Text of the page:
• buyer’s guideThe mobile landscape resem-bles the seabed momentsbefore the tsunami hits: asthe uptake wave sucks backthe water, it reveals the rocks andreefs that are normally hidden, andare dangerous only on contact.The impending tidal wave of mo-bile communicating devices is expos-ing real hazards that CIOs must dealwith.Market analyst Gartner predictsthat by 2013, 80% of businesses willsupport a workforce using tablets;that by 2014, 90% of organisationswill support corporate applicationson personal devices, and that by2015, 10% of your online “friends”will be non-human.These developments, even if onlyhalf true, will have profound effectson the way companies relate to theircustomers and staff, and therefore onthe use of IT in the organisation.Inadequate regulationCIOs need to be aware, indeed toworry, that the legislative and regula-tory environment that governs theserelationships is running well behindthe technology and its applications.The greatest concerns relate to on-line copyright and intellectual prop-erty protection, as well as commer-cial freedom of speech. Theanti-copyright piracy provisions inthe Digital Economy Act were due forjudicial review in February; Nominetwill soon debate proposed changes toits terms and conditions that willallow the authorities to take downwebsites without a court order; regu-lators are increasingly willing to finefirms that breach data protectionrules; and governments are increas-ingly anxious to lock down the­internet following the Wikileaks dis-closures and the social networking-inspired change of governments in­Tunisia and Egypt. Through it all runthe Tigris and Euphrates of securityand privacy.All this does not yet include thefull effects of “the internet of things”,which is largely predicated on mo-bile networks and is led by mobiledevices.The most visible effect so far of thegreater reluctance to use corporatekit, especially if it has less functional-ity. Finally, apps consumption is like-ly to overtake the PC software market,he says.Windsor Holden, principal analystat Juniper Research, says this is onlythe beginning. “Any device capableof carrying a SIM will have one,” hesays.Researchers are already using thelocation signals from mobile phonesto monitor traffic flows and adjusttraffic signals in real time.In 2010 Nokia launched an in-building mapping system that helpsvisitors to find items in an exhibitionhall or museum. Tie this in with anintelligent building evacuation sys-tem, such as that developed by BAESystems under the Aladdin project,and the mobile becomes the virtualthread to lead potential victims out ofthe labyrinth.Rocky road ahead for mobile marketDevice technology is advancing so fast that legislation and network infrastructure are falling behind. Ian Grant reportsSome researchers are thinkingeven further ahead. Mohamed Gaber,senior lecturer at the school of com-puting, University of Portsmouth,wants to crowd-source the spareprocessing power on mobiles forcrime investigation and health man-agement applications.He is testing a scenario where po-lice officers capture the sensory infor-mation in a crime scene, such as fin-gerprints and digital images, onsmartphones. Data is analysed locallyon the officers’ networked phonesand the results fused in real time.“We have discovered we can getexcellent results with as few as eightmobile phones used together, whereeach phone handles a maximum of40% of the all the possible measure-ments,” Gaber says.Most CIOs will shudder at the se-curity and potential data breach im-plications of such apps. But they mayCW Buyer’sguideMOBILETECHNOLOGIESinternet of things has been conges-tion in mobile networks followingthe launch of smartphones, and Ap-ple’s iPhone in particular. This isgoing to get worse. Smartphone own-ers use more apps and bandwidththan traditional phone users, andsome analysts say 80% of phonessold this year will be smartphones.Asymco, a Helsinki-based marketanalyst firm, says that in 2010 morethan 60 apps were downloaded forevery iOS device sold, up from 10apps in 2008. Apple says its usershave downloaded 10 billion apps.Asymco analyst Horace Dediudraws three conclusions. Apps over-taking digital music both in units anddata volumes was a watershed, hesays. “Apps are a new medium: theywill impact all other media,” he says.As the number of apps attached toany single device rises, the user’s costof switching rises, hence there will be2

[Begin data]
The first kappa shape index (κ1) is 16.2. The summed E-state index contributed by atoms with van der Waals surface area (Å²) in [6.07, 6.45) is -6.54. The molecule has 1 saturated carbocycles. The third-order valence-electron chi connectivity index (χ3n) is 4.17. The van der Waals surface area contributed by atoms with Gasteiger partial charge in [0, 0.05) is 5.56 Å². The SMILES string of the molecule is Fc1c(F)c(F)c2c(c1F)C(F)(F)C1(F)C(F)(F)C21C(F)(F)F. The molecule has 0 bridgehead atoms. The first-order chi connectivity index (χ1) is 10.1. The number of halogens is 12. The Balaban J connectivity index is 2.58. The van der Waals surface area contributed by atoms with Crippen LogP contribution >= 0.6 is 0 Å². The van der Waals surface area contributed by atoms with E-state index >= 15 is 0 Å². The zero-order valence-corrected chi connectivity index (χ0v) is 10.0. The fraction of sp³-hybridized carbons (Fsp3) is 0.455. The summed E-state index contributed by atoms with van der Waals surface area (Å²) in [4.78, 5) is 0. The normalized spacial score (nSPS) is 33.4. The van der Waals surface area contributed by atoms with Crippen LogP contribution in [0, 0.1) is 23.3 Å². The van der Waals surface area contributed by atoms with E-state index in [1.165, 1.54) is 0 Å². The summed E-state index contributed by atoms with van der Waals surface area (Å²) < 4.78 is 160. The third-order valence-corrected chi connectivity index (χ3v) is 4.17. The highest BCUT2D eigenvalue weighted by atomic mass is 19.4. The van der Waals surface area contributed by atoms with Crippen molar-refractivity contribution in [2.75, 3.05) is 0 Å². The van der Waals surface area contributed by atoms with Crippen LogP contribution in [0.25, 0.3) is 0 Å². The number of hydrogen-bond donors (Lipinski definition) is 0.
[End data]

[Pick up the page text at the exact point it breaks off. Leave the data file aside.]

• buyer’s guidebe on the trivial side compared withretail apps.Retail to drive innovationMarket researcher Foresee Resultshas shown that almost one-third of10,000 e-tail shoppers had visiteda retail website using their mobilephones. Two-thirds did so while inthe retailer’s physical store. Morethan a quarter also looked at competi-tors’ websites to compare prices andofferings. It found the percentagethat used their phones to buy goodsquadrupled from 2% in 2008 to 8%in 2010.“Shoppers who are highly satisfiedwith a mobile experience say they are32% more likely to buy from that re-tailer online, and 31% more likely tobuy offline, as well as being far morelikely to return to the main website,recommend it and be loyal to thebrand,” the analysts say.Retail is likely to be the forum forintense innovation around mobiledevices, turning shopping into theMinority Report experience via yourphone’s location rather than (as sug-gested in the movie) by scanningyour retinas.That said, in January 2011 Intelsaid it was developing “anonymousvideo analytics”, which work withlarge, touchscreen in-store displaysthat can identify people by their gen-der and age. Intel has been develop-ing this Anonymous Impression Met-ric (AIM) platform since late 2010when it bought a small Canadian dig-ital signage company called CognoVi-sion.Kraft, one of the firms piloting thetechnology, hopes to use it to capturewhat is on a shopper’s grocery list, topush recipe suggestions based ontheir age and sex, and to let themshare and “like” recipes on Facebook.But how much more convenient itwould be all round if Kraft had ac-cess to the shopper’s mobile phone.Flood of dataWhile retail is likely to prove fertileground for innovation, sports and en-tertainment, especially video-based,provides the high volume mobiletraffic at present.In June 2009, Google reported thatuploads to YouTube, its video distri-bution service, had leapt 400% a day,mainly as a result of the launch of theiPhone. These days the world up-loads 35 hours of video a minute toYouTube.Skype’s new boss, Tony Bates, toldthe Financial Times in January 2011that 40% of its traffic on the internet-based voice network was video. Thisis despite being banned by most mo-bile network operators. In terms of in-ternational traffic, Skype, with 45 bil-lion minutes of traffic, is responsiblefor 73% of all international calls,much of it video.According to Cisco, mobile videowill grow at a compound annualgrowth rate of 131% from 2009 to2014. This is already changing thetraffic profile of mobile networks, af-fecting quality of service and the userexperience, but also the network’s ca-pacity and cost structure.All UK mobile network operatorsexcept 3 have “fair usage” clauses,and only last month T-Mobile an-nounced it was capping data traffic at500Mb for new users. 3 reckons morethan 90% of traffic on its network isdata, and its current advertisementspush “all you can eat” data.Many analysts believe this offer isnot sustainable in the short to medi-um term, or until the networks getmore capacity. The operators are try-ing to manage the rising flood of datain several ways: capping and charg-ing for it, restricting access to data-in-tense sites, choking available band-width at peak times, and,controversially, lobbying for a “two-tier internet”, segmented by willing-ness to pay for better quality of serv-ice and/or content.Congestion may be a temporaryproblem. Ofcom plans to auctionmore radio frequencies in the800MHz and 2.6GHz bands. Thiswill add 100MHz of paired spectrumto the 165.8MHz of paired spectrumalready allocated. But the threat oflegal action has delayed the release ofthe spectrum until about 2013, saysOfcom. This means that true 4G mo-bile networks, likely to offer up to100Mbps connection speeds, will notbe available in the UK until 2014.In the meantime, Ofcom has of-fered the so-called 4G frequencies tothe London Olympics committee freeof charge. This will enable broadcast-ers to use data-intense wireless tele-vision cameras to get closer to the ac-tion, and to continue experimentswith 3D TV, first trialled at the WinterOlympics in Vancouver. It will alsoallow local mobile networks to get togrips with the new technology andapplications.February 2011 saw the usual tech-nology promises displayed at the Mo-bile World Congress in Barcelona,some of which might be deliverableapplications by 2014. “Augmentedreality” is likely to be a hot topic, saysJuniper’s Holden. While definitionsvary, this is taken to mean a data-en-hanced application based on wherethe smartphone is, or can see via itscamera and/or scanner.One demonstration applicationseen by Computer Weekly 18 monthsago linked a photo of a French cathe-dral via Nokia’s Ovi Maps locationservice to a database on the history ofthe building, its opening times andentry prices. This was supplementedby advertisements for nearby restau-rants and bars. Clicking on the adstook you to menus and price lists, aswell as discount offers.One suspects that the land rushesof the 19th century could pale beforethe rush to grab some mobile real es-tate, and the economic rewards arelikely to be even bigger. But that de-pends on the tide covering those leg-islative rocks and reefs noted above.Turning the increasingly mobile in-ternet into a collection of walled gar-dens is unlikely to produce a desira-ble result. ■more onlineT-Mobile limits customer datausage to 500MB a monthcomputerweekly.com/244835.htmBuyer’s guide to smartphonemanagementcomputerweekly.com/243076.htmRecord number of shoppersmake purchases on mobilescomputerweekly.com/244805.htmmore onlineT-Mobile limits customer datausage to 500MB a monthcomputerweekly.com/244835.htmBuyer’s guide to smartphonemanagementcomputerweekly.com/243076.htmRecord number of shoppersmake purchases on mobilescomputerweekly.com/244805.htmNokia’s Ovi Maps service could include links to websites and ads for local attractions3